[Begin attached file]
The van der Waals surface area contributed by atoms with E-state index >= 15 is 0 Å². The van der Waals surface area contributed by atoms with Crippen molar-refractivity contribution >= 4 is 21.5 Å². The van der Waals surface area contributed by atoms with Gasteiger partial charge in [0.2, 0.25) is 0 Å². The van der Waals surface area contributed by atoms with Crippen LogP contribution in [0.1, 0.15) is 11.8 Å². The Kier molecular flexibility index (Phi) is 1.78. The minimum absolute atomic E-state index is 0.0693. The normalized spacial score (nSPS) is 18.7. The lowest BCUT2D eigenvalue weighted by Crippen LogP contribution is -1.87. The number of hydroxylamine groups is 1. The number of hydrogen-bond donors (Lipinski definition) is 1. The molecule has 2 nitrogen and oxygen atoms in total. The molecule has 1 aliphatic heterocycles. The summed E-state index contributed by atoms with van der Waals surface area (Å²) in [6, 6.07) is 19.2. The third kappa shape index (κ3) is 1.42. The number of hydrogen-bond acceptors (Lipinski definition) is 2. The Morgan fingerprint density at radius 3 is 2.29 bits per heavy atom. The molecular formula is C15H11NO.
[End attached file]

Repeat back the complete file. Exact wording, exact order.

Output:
The van der Waals surface area contributed by atoms with E-state index >= 15 is 0 Å². The van der Waals surface area contributed by atoms with Crippen molar-refractivity contribution >= 4 is 21.5 Å². The van der Waals surface area contributed by atoms with Gasteiger partial charge in [0.2, 0.25) is 0 Å². The van der Waals surface area contributed by atoms with Crippen LogP contribution in [0.1, 0.15) is 11.8 Å². The Kier molecular flexibility index (Phi) is 1.78. The minimum absolute atomic E-state index is 0.0693. The normalized spacial score (nSPS) is 18.7. The lowest BCUT2D eigenvalue weighted by Crippen LogP contribution is -1.87. The number of hydroxylamine groups is 1. The number of hydrogen-bond donors (Lipinski definition) is 1. The molecule has 2 nitrogen and oxygen atoms in total. The molecule has 1 aliphatic heterocycles. The summed E-state index contributed by atoms with van der Waals surface area (Å²) in [6, 6.07) is 19.2. The third kappa shape index (κ3) is 1.42. The number of hydrogen-bond acceptors (Lipinski definition) is 2. The Morgan fingerprint density at radius 3 is 2.29 bits per heavy atom. The molecular formula is C15H11NO.